Fish Oil and Depression: Choosing the Best Omega-3 Supplement
Omega-3 Supplements Are Not Simple or Cheap
TV shows, magazines, and physicians have been recommending fish oil for depression for several years, but they never give the specifics of choosing the right supplement and dosage. If you saw the doctor for an ear infection, it would be unacceptable if he gave a vague recommendation like “take antibiotics daily.” Some antibiotics don’t treat the right bacteria and even the right ones don't work at inadequate doses. Read on and you will see that the details are just as crucial for fish oil and depression.
Based on the uninformed notion that I should be taking fish oil for my health, particularly for my heart, I went to the pharmacy section and bought the supplement with the most "fish oil" for the lowest price. This is the supplement I will use as an example for the rest of this hub. I was in medical school at the time, and I should have realized how silly it is to pay such close attention to the details for prescriptions and completely ignore the details with supplements, especially when many supplements cost more per month than a prescription copay.
People struggling with issues of mental health are often hesitant to try prescription medications and are more comfortable with trying supplements. This is what has prompted me to go back and review the data on fish oil and depression. In the rest of this hub, I will walk you through some of the research supporting the use of omega-3 supplementation for clinical depression and how to buy an appropriate supplement for treating mood symptoms. For the nuts and bolts, you can just skip to the section titled "Choosing The Right Supplement For Depression." Hopefully, you can avoid the mistakes that I and many others have made.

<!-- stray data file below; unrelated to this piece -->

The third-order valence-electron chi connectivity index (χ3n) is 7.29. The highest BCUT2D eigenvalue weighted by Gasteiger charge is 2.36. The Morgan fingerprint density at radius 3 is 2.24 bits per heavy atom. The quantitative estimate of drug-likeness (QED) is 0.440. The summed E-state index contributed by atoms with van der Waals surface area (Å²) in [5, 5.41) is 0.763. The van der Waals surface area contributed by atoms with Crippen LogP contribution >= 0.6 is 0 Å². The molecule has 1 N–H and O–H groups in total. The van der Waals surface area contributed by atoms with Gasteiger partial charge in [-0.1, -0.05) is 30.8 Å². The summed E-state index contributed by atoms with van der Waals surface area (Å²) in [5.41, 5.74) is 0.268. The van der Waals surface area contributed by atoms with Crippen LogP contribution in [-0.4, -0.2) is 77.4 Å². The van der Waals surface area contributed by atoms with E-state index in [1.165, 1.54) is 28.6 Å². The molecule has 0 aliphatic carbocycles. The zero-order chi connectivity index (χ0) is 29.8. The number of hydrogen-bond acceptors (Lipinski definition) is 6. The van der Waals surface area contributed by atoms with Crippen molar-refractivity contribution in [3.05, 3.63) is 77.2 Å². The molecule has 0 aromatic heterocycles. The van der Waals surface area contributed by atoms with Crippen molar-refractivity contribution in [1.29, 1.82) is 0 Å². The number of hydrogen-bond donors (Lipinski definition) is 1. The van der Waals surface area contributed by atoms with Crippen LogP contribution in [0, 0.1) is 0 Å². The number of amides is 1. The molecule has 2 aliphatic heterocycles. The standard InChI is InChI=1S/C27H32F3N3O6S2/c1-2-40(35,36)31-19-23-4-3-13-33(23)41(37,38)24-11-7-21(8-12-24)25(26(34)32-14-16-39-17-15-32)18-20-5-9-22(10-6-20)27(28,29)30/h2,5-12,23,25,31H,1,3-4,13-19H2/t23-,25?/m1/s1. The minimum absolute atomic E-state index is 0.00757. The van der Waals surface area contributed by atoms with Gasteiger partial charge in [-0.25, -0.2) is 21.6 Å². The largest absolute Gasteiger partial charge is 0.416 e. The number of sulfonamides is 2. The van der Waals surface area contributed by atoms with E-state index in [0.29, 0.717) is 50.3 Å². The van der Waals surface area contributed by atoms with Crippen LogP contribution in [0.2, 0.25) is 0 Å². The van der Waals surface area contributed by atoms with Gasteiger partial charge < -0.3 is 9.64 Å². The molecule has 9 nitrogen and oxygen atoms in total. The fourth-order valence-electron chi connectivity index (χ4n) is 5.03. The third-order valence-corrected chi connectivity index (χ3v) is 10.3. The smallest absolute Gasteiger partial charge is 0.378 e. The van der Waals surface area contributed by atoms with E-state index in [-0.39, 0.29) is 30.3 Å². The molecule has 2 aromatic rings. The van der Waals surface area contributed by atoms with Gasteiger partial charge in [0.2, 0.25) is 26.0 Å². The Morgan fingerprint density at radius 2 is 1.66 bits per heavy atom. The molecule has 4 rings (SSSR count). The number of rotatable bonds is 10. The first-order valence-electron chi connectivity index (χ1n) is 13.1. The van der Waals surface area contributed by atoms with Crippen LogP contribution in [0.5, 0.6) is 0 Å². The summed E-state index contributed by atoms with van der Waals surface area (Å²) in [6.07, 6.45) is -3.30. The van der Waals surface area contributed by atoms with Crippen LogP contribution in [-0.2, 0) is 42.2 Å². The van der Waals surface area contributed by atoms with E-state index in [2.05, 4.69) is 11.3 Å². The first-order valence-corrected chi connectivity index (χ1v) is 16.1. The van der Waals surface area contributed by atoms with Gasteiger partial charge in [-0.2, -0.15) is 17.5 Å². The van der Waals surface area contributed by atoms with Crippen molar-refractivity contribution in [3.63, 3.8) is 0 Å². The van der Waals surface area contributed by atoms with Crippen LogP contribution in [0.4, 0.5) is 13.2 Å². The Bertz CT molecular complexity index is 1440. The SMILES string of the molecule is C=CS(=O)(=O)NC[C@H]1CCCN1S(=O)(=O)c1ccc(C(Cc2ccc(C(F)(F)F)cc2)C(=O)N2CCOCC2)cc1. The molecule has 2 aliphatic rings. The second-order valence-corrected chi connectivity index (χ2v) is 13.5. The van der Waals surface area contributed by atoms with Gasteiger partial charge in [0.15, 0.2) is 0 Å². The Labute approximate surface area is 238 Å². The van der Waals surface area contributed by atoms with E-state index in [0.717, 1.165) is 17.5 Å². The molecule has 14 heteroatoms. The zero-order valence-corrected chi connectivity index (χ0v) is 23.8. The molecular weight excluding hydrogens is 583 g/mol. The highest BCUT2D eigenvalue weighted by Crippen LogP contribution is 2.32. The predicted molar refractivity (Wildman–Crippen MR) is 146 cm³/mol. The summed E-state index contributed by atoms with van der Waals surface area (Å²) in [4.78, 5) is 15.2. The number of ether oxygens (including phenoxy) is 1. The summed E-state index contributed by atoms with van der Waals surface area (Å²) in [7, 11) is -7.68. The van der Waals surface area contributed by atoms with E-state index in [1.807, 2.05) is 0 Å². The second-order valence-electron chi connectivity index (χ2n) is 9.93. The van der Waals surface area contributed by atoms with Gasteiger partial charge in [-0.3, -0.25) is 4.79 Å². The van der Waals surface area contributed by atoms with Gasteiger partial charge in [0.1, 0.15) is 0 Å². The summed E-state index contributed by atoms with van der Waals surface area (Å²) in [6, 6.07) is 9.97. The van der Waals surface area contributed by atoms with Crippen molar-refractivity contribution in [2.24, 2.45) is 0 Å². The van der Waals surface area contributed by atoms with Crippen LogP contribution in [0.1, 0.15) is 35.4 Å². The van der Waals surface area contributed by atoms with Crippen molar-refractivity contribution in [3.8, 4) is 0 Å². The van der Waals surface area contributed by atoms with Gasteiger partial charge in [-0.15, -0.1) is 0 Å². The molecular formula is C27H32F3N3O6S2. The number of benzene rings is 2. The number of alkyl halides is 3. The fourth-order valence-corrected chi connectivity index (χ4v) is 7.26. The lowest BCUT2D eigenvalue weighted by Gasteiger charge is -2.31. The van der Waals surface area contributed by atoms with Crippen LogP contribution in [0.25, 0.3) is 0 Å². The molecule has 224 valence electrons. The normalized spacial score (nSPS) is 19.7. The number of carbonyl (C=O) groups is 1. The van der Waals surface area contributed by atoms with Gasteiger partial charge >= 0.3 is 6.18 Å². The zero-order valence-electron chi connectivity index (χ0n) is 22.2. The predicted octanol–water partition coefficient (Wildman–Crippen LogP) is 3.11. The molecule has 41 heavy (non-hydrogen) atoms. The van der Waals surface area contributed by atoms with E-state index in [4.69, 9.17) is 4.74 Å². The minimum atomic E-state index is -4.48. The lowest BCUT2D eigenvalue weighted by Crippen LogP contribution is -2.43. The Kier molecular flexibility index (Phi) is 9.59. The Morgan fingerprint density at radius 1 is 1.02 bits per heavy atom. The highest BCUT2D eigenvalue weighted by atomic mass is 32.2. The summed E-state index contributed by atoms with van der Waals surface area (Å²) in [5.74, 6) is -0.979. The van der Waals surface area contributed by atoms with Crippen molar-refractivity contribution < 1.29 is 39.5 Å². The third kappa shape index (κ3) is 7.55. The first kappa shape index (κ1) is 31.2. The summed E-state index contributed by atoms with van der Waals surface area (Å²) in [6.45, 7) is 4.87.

Should I Take Fish Oil For Depression?
Does it work? This is the first question you should ask about any supplement. The ingredients in supplements are reviewed by the FDA for safety not effectiveness, so you should be skeptical of any claims. The only way to be fully informed is to look at the research yourself. Early studies of omega-3 supplementation for depression showed positive results, but since 2005, several randomized controlled trials showed negative results. All these trials used different dosages and ratios of the key Omega-3 fatty acids - eicosapentaenoic acid (EPA) and docosahexaenoic acid (DHA). To better understand the conflicting outcomes, a 2011 meta-analysis combined the results of many of these trials. This is the most comprehensive study to date, so we will focus on it for much of this article. When this larger study adjusted for the ratios of EPA and DHA in different trials, it showed positive results for supplements with at least 60% EPA.* Even more importantly, the study found that the amount of EPA in excess of DHA mattered. This dose of "unopposed EPA"** started showing benefits at 200mg a day. The effects increased as the dose increased up to 2200mg unopposed EPA daily. Doses greater than 2200mg of unopposed EPA didn't show benefits, so don't go overboard because it won't help.